If the stream's state is not inputState, the function returns immediately. Otherwise, it blocks until the state is no longer inputState or the timeout expires. When the function returns, check nextState to determine the current state of the stream.

You can use this same technique after calling request start, stop, or flush, using the corresponding transient state as the inputState.

Reading and writing to an audio stream

After the stream is started you can read or write to it:

result = AAudioStream_write(stream, buffer, numFrames, timeoutNanos);
result = AAudioStream_read(stream, buffer, numFrames, timeoutNanos);

For a blocking read or write that transfers the specified number of frames, set timeoutNanos greater than zero. For a non-blocking call, set timeoutNanos to zero. In this case the result is the actual number of frames transferred.

You can prime the stream's buffer before starting the stream by writing data or silence into it. This must be done in a non-blocking call with timeoutNanos set to zero.

The data in the buffer must match the data format returned by AAudioStream_getDataFormat().

Closing an audio stream

When you are finished using a stream, close it:


Disconnected audio stream

An audio stream can become disconnected at any time if one of these events happens:

When a stream is disconnected, it has the state "Disconnected" and any attempts to execute write() or other functions return AAUDIO_ERROR_DISCONNECTED. When a stream is disconnected, all you can do is close it.

Optimizing performance

You can optimize the performance of an audio application by adjusting its internal buffers and by using special high-priority threads.

Tuning buffers to minimize latency

AAudio passes data in and out of internal buffers that it maintains, one for each audio device.

The buffer's capacity is the total amount of data a buffer can hold. Capacity is limited by the hardware device. You can call AAudioStreamBuilder_setBufferCapacityInFrames() to set the capacity. The method limits the capacity you can allocate to the maximum value that the device permits. Use AAudioStreamBuilder_getBufferCapacityInFrames() to verify the actual capacity of the buffer.

An app doesn't have to use the entire capacity of a buffer. AAudio fills a buffer up to a size which you can set. The size of a buffer can be no larger than its capacity, and it is often smaller. By controlling the buffer size you determine the number of bursts needed to fill it, and thus control latency. Use the methods AAudioStreamBuilder_setBufferSizeInFrames() and AAudioStreamBuilder_getBufferSizeInFrames() to work with the buffer size.

When an application plays audio out, it writes to a buffer and blocks until the write is complete. AAudio reads from the buffer in discrete bursts. Each burst contains a multiple number of audio frames and is usually smaller than the size of the buffer being read. The system controls burst size and rate. Though you can't change the size of a burst or the burst rate, you can set the size of the internal buffer according to the number of bursts it contains. Generally, you get the lowest latency if you match the reported burst size, which you can determine by calling AAudioStream_getFramesPerBurst().

AAudio Buffering

One way to optimize the buffer size is to start with a large buffer and gradually lower it until underruns begin, then nudge it back up. Alternatively, you can start with a small buffer size and if that produces underruns, increase the buffer size until the output flows cleanly again.

This tuning process can take place very quickly, possibly before the user plays the first sound. You may want to do the initial tuning using silence so that the user won't hear any audible glitches.

Here is an example of a buffer optimization loop:

int32_t previousUnderrunCount = 0;
int32_t framesPerBurst = AAudioStream_getFramesPerBurst(stream);
int32_t bufferSize = AAudioStream_getBufferSizeInFrames(stream);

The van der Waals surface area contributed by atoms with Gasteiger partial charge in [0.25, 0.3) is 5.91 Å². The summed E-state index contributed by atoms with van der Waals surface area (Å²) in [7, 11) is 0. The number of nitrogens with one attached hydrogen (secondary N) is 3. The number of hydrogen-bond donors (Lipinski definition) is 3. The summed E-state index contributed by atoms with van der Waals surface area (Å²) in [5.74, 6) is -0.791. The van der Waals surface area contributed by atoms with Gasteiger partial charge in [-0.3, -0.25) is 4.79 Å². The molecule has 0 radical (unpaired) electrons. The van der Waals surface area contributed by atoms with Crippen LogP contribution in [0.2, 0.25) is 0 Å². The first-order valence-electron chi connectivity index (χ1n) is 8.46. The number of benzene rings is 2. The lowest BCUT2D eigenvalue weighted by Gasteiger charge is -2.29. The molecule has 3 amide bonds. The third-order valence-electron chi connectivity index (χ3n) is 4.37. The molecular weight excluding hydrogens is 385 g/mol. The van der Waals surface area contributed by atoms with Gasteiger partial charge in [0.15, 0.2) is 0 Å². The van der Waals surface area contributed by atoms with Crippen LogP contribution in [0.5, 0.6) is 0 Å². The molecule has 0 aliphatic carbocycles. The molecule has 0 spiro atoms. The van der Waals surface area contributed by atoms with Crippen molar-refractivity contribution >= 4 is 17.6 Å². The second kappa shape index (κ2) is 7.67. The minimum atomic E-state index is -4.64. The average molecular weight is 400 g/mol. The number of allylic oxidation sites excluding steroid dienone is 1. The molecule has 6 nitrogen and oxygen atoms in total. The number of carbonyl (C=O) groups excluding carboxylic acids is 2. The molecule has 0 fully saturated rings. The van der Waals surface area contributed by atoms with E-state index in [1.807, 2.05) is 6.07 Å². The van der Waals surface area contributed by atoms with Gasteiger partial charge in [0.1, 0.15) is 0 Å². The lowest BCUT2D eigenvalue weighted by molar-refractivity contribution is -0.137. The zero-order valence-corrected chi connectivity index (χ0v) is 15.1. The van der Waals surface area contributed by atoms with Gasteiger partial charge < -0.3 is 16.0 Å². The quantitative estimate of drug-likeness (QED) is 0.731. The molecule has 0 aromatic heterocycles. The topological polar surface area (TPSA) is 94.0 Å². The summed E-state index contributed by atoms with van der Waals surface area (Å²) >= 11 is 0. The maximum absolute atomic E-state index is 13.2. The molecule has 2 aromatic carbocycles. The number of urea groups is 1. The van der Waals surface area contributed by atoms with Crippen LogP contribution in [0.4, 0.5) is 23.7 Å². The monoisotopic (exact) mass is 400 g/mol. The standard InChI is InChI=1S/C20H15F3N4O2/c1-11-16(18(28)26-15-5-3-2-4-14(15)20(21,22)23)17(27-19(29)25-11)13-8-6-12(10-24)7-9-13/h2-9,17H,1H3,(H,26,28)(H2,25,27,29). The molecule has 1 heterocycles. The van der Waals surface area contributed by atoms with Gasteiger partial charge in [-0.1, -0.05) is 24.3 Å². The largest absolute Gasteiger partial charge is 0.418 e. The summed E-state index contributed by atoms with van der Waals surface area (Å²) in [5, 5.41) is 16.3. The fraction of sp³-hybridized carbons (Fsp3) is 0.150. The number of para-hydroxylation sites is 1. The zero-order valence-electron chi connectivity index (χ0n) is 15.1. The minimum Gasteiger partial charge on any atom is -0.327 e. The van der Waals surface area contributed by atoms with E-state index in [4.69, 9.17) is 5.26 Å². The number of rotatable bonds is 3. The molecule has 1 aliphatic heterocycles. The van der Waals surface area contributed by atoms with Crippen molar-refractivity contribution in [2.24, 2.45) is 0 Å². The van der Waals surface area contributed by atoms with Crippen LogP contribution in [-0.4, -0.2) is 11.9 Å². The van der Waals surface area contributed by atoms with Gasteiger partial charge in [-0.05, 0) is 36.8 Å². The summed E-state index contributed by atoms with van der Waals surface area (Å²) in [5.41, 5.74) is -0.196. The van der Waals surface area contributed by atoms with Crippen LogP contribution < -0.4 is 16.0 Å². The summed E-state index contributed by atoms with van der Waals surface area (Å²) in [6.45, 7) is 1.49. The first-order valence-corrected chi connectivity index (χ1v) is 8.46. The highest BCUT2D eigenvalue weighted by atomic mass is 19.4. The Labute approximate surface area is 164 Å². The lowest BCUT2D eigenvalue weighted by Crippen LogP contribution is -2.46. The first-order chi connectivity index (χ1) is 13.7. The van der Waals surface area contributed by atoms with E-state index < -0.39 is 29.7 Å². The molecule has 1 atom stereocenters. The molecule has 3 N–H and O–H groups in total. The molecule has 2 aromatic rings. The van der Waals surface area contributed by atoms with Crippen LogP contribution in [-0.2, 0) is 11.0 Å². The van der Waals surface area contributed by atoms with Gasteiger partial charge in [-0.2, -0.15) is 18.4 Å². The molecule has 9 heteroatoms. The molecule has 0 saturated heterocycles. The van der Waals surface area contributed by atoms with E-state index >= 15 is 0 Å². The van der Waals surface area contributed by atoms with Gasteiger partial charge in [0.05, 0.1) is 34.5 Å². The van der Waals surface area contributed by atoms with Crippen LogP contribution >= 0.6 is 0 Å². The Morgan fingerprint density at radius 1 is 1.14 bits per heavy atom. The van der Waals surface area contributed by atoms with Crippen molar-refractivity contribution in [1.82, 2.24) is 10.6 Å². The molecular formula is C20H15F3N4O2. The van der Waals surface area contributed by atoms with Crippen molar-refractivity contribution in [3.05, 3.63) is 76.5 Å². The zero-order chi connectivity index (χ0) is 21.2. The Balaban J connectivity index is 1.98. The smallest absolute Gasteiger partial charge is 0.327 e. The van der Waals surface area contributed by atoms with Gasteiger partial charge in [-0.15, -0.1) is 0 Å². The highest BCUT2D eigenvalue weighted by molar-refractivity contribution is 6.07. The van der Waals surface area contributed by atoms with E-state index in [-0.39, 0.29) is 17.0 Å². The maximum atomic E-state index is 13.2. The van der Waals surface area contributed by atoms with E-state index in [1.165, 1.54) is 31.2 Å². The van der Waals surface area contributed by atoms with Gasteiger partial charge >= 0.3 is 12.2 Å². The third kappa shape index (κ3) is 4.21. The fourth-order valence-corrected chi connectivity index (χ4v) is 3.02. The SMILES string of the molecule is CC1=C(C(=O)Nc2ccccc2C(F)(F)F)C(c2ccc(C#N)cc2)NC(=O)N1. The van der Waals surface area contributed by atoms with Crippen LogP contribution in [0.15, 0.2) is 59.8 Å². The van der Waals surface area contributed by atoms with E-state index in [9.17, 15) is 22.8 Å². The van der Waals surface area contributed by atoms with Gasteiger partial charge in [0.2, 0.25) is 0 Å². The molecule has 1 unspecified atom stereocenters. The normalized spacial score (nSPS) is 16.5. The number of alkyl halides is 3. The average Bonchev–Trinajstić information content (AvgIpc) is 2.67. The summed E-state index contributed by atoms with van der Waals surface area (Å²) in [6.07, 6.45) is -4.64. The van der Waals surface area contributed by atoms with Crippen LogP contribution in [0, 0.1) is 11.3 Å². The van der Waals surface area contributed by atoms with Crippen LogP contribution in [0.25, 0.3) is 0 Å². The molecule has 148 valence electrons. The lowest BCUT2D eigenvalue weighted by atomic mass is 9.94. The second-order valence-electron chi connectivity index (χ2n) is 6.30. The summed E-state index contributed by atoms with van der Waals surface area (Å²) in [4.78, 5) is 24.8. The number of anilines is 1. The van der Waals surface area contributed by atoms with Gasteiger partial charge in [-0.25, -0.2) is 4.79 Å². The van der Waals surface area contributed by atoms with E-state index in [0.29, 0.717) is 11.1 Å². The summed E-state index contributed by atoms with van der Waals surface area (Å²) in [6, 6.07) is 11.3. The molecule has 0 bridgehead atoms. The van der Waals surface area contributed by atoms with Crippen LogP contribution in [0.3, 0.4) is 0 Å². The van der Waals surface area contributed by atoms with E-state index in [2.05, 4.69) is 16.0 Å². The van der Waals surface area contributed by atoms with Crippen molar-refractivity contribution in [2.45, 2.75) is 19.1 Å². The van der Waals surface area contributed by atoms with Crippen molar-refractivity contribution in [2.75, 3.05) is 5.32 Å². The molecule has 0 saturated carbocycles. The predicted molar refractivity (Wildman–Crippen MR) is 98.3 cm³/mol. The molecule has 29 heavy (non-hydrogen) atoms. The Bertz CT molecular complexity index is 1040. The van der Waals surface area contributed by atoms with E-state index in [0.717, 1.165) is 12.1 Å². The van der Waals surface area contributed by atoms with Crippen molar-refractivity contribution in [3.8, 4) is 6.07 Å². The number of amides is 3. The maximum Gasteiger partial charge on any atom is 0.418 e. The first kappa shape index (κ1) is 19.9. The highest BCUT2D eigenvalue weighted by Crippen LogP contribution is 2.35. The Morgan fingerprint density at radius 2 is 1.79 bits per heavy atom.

int32_t bufferCapacity = AAudioStream_getBufferCapacityInFrames(stream);

while (go) {
    result = writeSomeData();
    if (result < 0) break;

    // Are we getting underruns?
    if (bufferSize < bufferCapacity) {
        int32_t underrunCount = AAudioStream_getXRunCount(stream);
        if (underrunCount > previousUnderrunCount) {
            previousUnderrunCount = underrunCount;
            // Try increasing the buffer size by one burst
            bufferSize += framesPerBurst;
            bufferSize = AAudioStream_setBufferSize(stream, bufferSize);

You can use the same technique to optimize the buffer size for an input stream. In that case your code should be looking for overruns rather than underruns.

Using a high priority thread

AAudio provides a special high priority thread for running streams with low latency. This thread has better scheduling performance than a normal application thread.

To run in a high-priority thread, define a thread function according to this prototype:

void * (*aaudio_thread_function)(void *); // Link to definition

For example:

std::atomic<bool> s_audioEnabled;;
void * myAAudioThreadProc(void *arg) {
    MyData *data = (MyData *) arg;
    aaudio_result_t result = AAUDIO_OK;
    // Create a stream
    . . .
    // Play audio in a loop.
    while (s_audioEnabled.load() && result == AAUDIO_OK) {
        synthesizeAudio(buffer, numFrames);
        result = AAudioStream_write(
                stream, buffer, numFrames, timeoutNanos);
    // Clean up
    . . .
    return NULL;

The following example shows how to create and start a high-priority thread:

static MyAAudioThreadData myAAudioThreadData = {0};
int64_t nanosPerWakeup = AAUDIO_NANOS_PER_SECOND *
                         burstsPerWakeup * framesPerBurst / framesPerSecond;
result = AAudioStream_createThread(stream,

The nanosPerWakeup is an estimate of the wakeup period. It is a hint that allows the thread scheduler to optimize the thread priority.

The framesPerSecond term is the same as sample rate. By calling it framesPerSecond you can do a unit analysis of the calculation, showing that all the units cancel except nanosPerWakup.

To stop the thread, have your function terminate gracefully. The joinThread() function waits for the thread to exit:; // tell thread loop to exit
void *returnArg = NULL;
int64_t timeoutNanoseconds = AAUDIO_NANOS_PER_SECOND / 2;
result = AAudioStream_joinThread(stream,

Thread safety

The AAudio API is not completely thread safe. This is because AAudio avoids using mutexes, which can cause thread preemption and glitches.

To be safe, don't call AAudioStream_waitForStateChange() or read or write to a stream from two different threads. Similarly, don't close a stream in one thread while reading or writing to it in another thread.

Calls that return stream settings, like AAudioStream_getSampleRate() and AAudioStream_getSamplesPerFrame(), are thread safe.

These calls are also thread safe:

Code samples

Two small AAudio demo apps are available on our GitHub page:

Known issues